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Flyers youth took center stage in first preseason win

Starting off the preseason with a bang.

Boston Bruins v Philadelphia Flyers Photo by Mitchell Leff/Getty Images

The Flyers kicked off their preseason last night with, well, perhaps not quite a commanding win over the Bruins, but it was at least a win. Like the first rookie game last weekend, it took a little while for everyone to get going, and special teams time made establishing much flow difficult for stretches, but the Flyers got some good looks, and made the most of their opportunities, and were able to come away with a 2-1 win. And, carrying momentum from their pair of wins in those rookie games, it was the younger Flyers that did the heavy lifting in this one.

Felix Sandstrom got the start and played the first half of the game, and he was perfect in that stretch, stopping all 17 of the shots he faced, and weathering well four Bruins power plays, including a brief 5-on-3. He looked comfortable for the most part, and was able to bail the skaters out of a few dodgy situations when they were struggling to break the puck out of their own end (in that way, they were really looking to be in midseason form).

The Flyers—in an admittedly pretty satisfying turn of events—got their scoring from the Cates brothers. Noah Cates opened up the scoring for the game with a goal on the 5-on-3 power play (a power play that on the whole, and for the first time in approximately a millennium, was moving the puck around well and looking quite dangerous).

He really got going from the second period onward as well, driving offense more distinctly and showing a nice bit of chemistry Tyson Foerster, particularly on the power play.

Speaking of Foerster, his game was a bit quieter relative to what we saw from him last weekend, but he was still able to bring a bit of flash. We got a couple of looks at his one-timer as he was set up on the power play, and he made one really nice play through traffic, late in the game, and got a nice scoring chance out of it, even if he wasn’t able to convert on it.

The game winning goal came, then, from Jackson Cates after a nice bit of work from a couple of defensemen—Ronnie Attard was able to get the puck up-ice and into the offensive zone nicely and the Flyers were able to get a bit of a cycle going, getting the puck up to Egor Zamula for a shot from the point, and then Cates was in just the right spot in the slot to deflect that shot in.

And that’s still not the end of our list of standouts. Cam York delivered his usual level of strong contributions to the team’s transition game. Morgan Frost was tied for the team lead in scoring chances (with the Cates brothers). Olle Lycksell continued to flash in his shiftiness, set up a really nice scoring chance for Foerster in the slot from behind the net, and got a nice scoring chance of his own on a power move to the net, and showed that he’s not struggling to hold up physically at this level.

We also saw a fair bit of physicality—Wade Allison came to Antoine Roussel’s defense (with closer to a half-fight) after he was leveled by an open ice hit, and then Hayden Hodgson dropped the gloves after he dished out a big hit along the boards.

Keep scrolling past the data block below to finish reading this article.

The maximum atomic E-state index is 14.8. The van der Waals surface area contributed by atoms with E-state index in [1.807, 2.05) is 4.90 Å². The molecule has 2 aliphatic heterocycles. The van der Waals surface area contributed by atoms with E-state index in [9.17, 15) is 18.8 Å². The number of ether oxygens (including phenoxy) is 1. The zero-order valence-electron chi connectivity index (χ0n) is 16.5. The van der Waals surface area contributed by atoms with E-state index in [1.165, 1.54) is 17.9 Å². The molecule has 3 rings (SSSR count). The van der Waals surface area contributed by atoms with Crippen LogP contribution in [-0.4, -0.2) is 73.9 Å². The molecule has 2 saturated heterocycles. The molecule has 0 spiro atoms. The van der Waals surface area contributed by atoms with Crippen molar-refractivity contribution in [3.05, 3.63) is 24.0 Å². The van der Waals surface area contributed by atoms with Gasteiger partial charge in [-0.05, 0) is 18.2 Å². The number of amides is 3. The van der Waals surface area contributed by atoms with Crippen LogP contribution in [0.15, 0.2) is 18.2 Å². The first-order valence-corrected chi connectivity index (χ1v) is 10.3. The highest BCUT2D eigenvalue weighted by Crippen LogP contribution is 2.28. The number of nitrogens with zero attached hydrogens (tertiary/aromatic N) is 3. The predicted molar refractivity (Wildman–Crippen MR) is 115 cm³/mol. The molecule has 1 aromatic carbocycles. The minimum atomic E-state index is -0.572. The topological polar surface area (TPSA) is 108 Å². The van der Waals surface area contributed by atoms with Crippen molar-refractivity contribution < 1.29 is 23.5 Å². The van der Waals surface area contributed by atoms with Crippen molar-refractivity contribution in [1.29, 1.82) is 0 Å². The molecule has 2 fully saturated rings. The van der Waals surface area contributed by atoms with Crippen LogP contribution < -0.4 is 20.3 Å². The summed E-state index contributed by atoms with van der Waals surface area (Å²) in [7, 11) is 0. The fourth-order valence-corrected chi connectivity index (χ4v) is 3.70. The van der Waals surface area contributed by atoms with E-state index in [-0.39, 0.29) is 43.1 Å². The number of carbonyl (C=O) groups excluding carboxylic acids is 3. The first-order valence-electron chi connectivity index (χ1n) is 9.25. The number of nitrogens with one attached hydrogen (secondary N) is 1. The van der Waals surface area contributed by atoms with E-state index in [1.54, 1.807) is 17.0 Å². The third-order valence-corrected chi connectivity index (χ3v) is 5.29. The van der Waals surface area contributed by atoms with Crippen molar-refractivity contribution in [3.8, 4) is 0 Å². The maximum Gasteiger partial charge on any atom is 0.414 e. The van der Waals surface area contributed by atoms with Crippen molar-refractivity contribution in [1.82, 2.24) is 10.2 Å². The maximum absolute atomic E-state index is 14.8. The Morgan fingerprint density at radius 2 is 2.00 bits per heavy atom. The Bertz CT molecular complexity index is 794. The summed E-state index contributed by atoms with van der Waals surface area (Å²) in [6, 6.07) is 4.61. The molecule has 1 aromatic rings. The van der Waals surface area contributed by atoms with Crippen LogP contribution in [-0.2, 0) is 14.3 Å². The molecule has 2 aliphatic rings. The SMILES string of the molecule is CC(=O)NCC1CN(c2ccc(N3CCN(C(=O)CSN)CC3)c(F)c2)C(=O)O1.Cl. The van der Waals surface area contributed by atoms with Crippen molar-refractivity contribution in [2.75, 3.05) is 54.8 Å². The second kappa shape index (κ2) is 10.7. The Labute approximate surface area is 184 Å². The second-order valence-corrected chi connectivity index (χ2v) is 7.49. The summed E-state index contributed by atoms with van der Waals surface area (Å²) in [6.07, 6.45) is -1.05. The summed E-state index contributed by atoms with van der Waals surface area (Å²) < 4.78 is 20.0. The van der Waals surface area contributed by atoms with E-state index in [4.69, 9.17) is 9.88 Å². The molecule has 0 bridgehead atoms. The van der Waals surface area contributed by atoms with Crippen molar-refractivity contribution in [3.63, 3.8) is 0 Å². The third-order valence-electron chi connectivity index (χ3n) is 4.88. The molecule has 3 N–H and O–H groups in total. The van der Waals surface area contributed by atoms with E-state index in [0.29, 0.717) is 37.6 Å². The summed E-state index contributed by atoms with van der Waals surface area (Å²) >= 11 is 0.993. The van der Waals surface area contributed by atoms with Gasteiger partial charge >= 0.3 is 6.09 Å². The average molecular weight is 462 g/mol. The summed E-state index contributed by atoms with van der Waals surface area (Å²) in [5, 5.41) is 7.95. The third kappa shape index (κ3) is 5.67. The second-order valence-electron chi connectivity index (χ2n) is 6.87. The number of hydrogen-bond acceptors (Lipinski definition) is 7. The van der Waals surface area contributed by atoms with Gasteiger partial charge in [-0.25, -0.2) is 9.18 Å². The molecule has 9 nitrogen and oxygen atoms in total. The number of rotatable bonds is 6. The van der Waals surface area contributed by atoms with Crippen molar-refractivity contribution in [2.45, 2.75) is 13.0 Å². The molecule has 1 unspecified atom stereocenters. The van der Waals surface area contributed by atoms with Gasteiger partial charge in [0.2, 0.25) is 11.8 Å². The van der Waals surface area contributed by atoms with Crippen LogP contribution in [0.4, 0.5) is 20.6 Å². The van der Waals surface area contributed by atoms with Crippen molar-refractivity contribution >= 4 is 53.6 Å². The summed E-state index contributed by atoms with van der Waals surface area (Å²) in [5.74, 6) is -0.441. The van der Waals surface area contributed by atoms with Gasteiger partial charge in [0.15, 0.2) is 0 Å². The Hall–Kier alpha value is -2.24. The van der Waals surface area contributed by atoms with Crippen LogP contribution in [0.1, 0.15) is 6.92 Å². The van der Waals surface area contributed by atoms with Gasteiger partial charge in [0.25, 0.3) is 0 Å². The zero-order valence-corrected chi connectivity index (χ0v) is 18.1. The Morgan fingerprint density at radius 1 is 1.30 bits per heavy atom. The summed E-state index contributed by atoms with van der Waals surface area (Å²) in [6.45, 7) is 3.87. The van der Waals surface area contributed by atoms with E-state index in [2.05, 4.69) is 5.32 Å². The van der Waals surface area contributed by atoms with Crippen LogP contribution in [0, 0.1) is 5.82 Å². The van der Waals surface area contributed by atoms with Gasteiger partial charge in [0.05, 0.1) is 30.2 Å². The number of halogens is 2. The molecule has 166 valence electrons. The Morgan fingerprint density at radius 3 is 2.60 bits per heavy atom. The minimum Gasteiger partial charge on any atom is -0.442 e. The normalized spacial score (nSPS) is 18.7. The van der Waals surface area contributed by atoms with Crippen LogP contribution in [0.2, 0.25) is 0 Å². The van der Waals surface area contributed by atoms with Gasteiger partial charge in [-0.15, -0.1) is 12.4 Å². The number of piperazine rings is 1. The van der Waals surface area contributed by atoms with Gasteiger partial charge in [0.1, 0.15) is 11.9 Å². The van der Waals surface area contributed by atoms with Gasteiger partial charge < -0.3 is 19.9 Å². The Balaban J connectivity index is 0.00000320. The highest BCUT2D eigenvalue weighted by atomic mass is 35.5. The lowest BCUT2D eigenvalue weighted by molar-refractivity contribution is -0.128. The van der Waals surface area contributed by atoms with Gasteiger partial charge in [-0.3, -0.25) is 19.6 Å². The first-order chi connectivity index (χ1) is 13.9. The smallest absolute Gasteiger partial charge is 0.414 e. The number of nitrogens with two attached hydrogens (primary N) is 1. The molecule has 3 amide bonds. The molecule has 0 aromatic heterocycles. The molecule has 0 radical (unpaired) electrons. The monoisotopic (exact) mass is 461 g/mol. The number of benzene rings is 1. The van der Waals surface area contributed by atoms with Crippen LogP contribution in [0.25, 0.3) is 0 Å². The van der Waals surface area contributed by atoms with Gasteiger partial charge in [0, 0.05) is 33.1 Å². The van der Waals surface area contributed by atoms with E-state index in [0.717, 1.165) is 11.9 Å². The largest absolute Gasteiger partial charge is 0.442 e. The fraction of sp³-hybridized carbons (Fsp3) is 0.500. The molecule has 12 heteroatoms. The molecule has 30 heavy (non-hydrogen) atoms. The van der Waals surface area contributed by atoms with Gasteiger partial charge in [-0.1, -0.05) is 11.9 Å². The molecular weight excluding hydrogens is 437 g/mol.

Now, did we particularly need to see anyone getting into fights in the very first game of the preseason? Not particularly. As fans and outside evaluators, it doesn’t much move the needle. But for a team that is heavily building around and putting a premium on toughness this season, that physicality and willingness to engage in a bit of rough stuff will likely go a long way in making a strong impression on a management group looking like magpies for this kind of thing.

So it was the youth movement again leading the charge, and while we do want to add a couple of qualifiers to this—it was the first preseason game and we want to avoid making any massive sweeping assertions based on that, and also by pure volume in the ratio of young players to veterans in this game, the younger players had a better chance of standing out—the doesn’t negate the good work that these players did. There was a lot to like from these performances, and strong first impressions for a lot of players who are fighting to make the team out of camp.

And what are we to take from that? It’s still early, to be sure, but the kids are already starting to make management look a bit silly. The team aimed to go a bit older, bringing in veterans through proper signings and PTOs as the insurance for an already battered team, but in the early looks, those players—Anisimov, Roussel, Belpedio, even Grosenick—didn’t pop quite as much as we might have expected, especially up against a Bruins team that was largely young players as well.

Now, the commitment to these players is low, and having them here for a bit of added competition in camp certainly isn’t a bad thing, but the kids are more quickly showing their merit. And if things continue to trend in this way, it’s going to be hard to justify not embracing the youth movement for this season.

The team thinks they can be competitive and win some games and plans to build for that? Okay, the higher skilled rookies are going to give you the best chance of accomplishing that.

And if it’s looking like things are going to be rough again? Great, let’s get as many prospects NHL reps so the team is in a better position to rebound next year (with a shiny new high draft pick in tow, ideally).

We’ll see how things shake out as we get deeper into the preseason, but this was about as strong of a first look as we could have asked for from a healthy percentage of the Flyers’ prospect group.